The female advantage with language begins early. Table 1 at [
51] collects 66 studies. Only one detected superior male progress.

"In a recent review on gender and language, Wallentin (2020) reported three different hypotheses to explain putative language differences between genders: (a) strongly innate differences linked to genetic sex; (b) cultural differences linked to environmental asymmetries; and (c) interactions in which other differences influence linguistic skills. The first hypothesis, is supported by evidence that gender differences in language development depend on gender differences in terms of the timing and composition of the hormonal cascades during early gestation, and on the evidence that brain development in males is delayed with respect to females. These result in infant gender differences in left hemisphere maturity, and in the lateralization and organization of functions within the brain (Friederici et al., 2008). Nonetheless, several studies have failed to find gender-related differences in brain structure and function that are relevant to language development during childhood, and that might account for differences in language abilities. Conversely, when gender-related differences in brain structure and function are seen, they do not necessarily lead to differences in language test performances (Etchell et al., 2018)." [

The effect of age on second language acquisition is popularly underestimated. According to Scientific American:

"In one of the largest linguistics studies ever conducted — a viral internet survey that drew two thirds of a million respondents — researchers from three Boston-based universities showed children are proficient at learning a second language up until the age of 18, roughly 10 years later than earlier estimates. But the study also showed that it is best to start by age 10 if you want to achieve the grammatical fluency of a native speaker.

"To parse this problem, the research team, which included psychologist Steven Pinker of Harvard University, collected data on a person’s current age, language proficiency and time studying English. The investigators calculated they needed more than half a million people to make a fair estimate of when the 'critical period' for achieving the highest levels of grammatical fluency ends." [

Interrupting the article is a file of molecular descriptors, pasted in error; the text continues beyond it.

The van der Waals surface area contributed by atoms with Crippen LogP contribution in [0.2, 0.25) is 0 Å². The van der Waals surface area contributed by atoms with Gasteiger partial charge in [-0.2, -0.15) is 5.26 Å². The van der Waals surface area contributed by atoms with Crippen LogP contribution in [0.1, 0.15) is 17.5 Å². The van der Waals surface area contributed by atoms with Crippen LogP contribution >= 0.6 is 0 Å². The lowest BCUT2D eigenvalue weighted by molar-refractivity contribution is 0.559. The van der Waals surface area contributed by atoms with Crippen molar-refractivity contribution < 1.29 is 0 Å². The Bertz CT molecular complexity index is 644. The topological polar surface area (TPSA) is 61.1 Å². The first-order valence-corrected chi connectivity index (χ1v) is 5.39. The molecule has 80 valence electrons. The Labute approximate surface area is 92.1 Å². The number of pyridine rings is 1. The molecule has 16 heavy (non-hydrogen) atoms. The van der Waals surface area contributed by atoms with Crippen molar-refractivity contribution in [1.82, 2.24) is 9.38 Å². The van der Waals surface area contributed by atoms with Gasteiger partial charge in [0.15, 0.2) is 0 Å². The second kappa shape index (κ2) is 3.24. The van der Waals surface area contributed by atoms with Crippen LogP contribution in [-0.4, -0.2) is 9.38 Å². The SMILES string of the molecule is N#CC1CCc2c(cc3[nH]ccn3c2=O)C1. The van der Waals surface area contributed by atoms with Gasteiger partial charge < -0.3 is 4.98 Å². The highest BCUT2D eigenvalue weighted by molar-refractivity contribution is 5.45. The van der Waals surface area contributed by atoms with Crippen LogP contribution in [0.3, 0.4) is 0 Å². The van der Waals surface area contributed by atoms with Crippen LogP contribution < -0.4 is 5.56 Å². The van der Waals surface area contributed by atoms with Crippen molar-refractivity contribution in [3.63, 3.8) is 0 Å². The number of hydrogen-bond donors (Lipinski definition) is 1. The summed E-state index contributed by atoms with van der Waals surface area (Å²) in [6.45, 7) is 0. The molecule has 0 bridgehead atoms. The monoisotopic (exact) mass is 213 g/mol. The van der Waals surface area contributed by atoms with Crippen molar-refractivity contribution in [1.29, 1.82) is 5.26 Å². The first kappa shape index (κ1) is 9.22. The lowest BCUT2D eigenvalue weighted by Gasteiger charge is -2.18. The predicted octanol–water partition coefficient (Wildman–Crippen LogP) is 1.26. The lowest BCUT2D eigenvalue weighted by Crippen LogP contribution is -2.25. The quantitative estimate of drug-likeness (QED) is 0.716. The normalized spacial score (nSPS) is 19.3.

The study had a sample of 669,498 native and non-native English speakers.

Describing the change in learning ability as "precipitous" beyond age 17-18, the authors list the possible variables influencing the superior language acquisition ability of children:

"superior neural plasticity, an earlier start that gives them additional years of learning, limitations in cognitive processing that prevent them from being distracted by irrelevant information, a lack of interference from a well-learned first language, a greater willingness to experiment and make errors, a greater desire to conform to their peers, or a greater likelihood of learning through immersion in a community of native speakers." [

If we didn't believe this already, we would wait until people were too old to go to work, before settling them down to learn languages, freeing up children to labour in the mines and factories.

We don't do this for a good reason: children are better at learning things than their grown-up selves.

The existence of declining ability with age is not in debate, only the modulating factors. It doesn't matter, because though not 19 or 18 when all this began, the Complainant was not discouraged or inclined to believe the advice of one moving-to-Slovenia website's advice about the language: "don't bother".

The word-music of Ptujščina is unlike any English prosody. The Complainant - who is not built for sustained shouting - recalls being at home listening uneasily to the sounds of a fight building up, out of sight outside: voices louder and louder, the air dark with intoxicated-sounding, escalatingly plosive exchanges, with women yelling out.

I peep out of the window to find a handful of unintoxicated, harmless, respectable-looking middle class people exchanging parting words and goodnights at the nearby road junction and no confrontation whatsoever.